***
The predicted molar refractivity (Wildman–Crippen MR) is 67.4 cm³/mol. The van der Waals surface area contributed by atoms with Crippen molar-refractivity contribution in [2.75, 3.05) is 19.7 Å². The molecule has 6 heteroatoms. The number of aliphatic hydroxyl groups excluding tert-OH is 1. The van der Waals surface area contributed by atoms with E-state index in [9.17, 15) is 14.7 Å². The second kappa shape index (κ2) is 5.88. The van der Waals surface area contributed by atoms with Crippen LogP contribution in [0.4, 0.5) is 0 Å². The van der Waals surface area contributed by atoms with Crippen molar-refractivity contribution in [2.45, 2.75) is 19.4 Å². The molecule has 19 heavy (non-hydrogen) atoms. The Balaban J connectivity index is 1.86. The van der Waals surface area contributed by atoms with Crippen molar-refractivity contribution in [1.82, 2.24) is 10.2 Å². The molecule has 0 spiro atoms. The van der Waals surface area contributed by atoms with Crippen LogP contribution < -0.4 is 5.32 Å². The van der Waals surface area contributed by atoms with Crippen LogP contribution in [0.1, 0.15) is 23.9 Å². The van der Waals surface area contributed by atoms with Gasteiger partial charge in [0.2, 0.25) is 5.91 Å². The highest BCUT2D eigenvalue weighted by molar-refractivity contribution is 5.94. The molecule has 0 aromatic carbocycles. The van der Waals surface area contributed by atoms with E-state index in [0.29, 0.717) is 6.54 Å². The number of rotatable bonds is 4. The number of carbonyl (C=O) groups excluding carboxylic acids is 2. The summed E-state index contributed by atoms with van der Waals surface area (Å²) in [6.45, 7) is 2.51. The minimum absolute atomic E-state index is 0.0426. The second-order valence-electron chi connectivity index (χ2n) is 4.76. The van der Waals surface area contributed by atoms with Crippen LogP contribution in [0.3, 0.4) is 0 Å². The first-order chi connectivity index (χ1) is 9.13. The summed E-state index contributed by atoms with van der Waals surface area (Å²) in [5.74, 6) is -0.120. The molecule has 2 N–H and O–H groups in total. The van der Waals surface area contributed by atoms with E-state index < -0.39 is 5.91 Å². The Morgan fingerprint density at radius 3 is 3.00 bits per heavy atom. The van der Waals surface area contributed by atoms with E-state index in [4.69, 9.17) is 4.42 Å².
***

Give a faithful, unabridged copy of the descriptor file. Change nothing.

The predicted molar refractivity (Wildman–Crippen MR) is 67.4 cm³/mol. The van der Waals surface area contributed by atoms with Crippen molar-refractivity contribution in [2.75, 3.05) is 19.7 Å². The molecule has 6 heteroatoms. The number of aliphatic hydroxyl groups excluding tert-OH is 1. The van der Waals surface area contributed by atoms with E-state index in [9.17, 15) is 14.7 Å². The second kappa shape index (κ2) is 5.88. The van der Waals surface area contributed by atoms with Crippen LogP contribution in [0.4, 0.5) is 0 Å². The van der Waals surface area contributed by atoms with Crippen molar-refractivity contribution in [2.45, 2.75) is 19.4 Å². The molecule has 19 heavy (non-hydrogen) atoms. The Balaban J connectivity index is 1.86. The van der Waals surface area contributed by atoms with Crippen molar-refractivity contribution in [1.82, 2.24) is 10.2 Å². The molecule has 0 spiro atoms. The van der Waals surface area contributed by atoms with Crippen LogP contribution < -0.4 is 5.32 Å². The van der Waals surface area contributed by atoms with Crippen LogP contribution in [0.1, 0.15) is 23.9 Å². The van der Waals surface area contributed by atoms with Gasteiger partial charge in [0.2, 0.25) is 5.91 Å². The highest BCUT2D eigenvalue weighted by molar-refractivity contribution is 5.94. The molecule has 0 aromatic carbocycles. The van der Waals surface area contributed by atoms with E-state index in [0.29, 0.717) is 6.54 Å². The number of rotatable bonds is 4. The number of carbonyl (C=O) groups excluding carboxylic acids is 2. The summed E-state index contributed by atoms with van der Waals surface area (Å²) in [6.45, 7) is 2.51. The minimum absolute atomic E-state index is 0.0426. The second-order valence-electron chi connectivity index (χ2n) is 4.76. The van der Waals surface area contributed by atoms with Crippen LogP contribution in [0.3, 0.4) is 0 Å². The first-order chi connectivity index (χ1) is 9.13. The summed E-state index contributed by atoms with van der Waals surface area (Å²) in [5.74, 6) is -0.120. The molecule has 2 N–H and O–H groups in total. The van der Waals surface area contributed by atoms with E-state index < -0.39 is 5.91 Å². The Morgan fingerprint density at radius 3 is 3.00 bits per heavy atom. The van der Waals surface area contributed by atoms with E-state index in [4.69, 9.17) is 4.42 Å².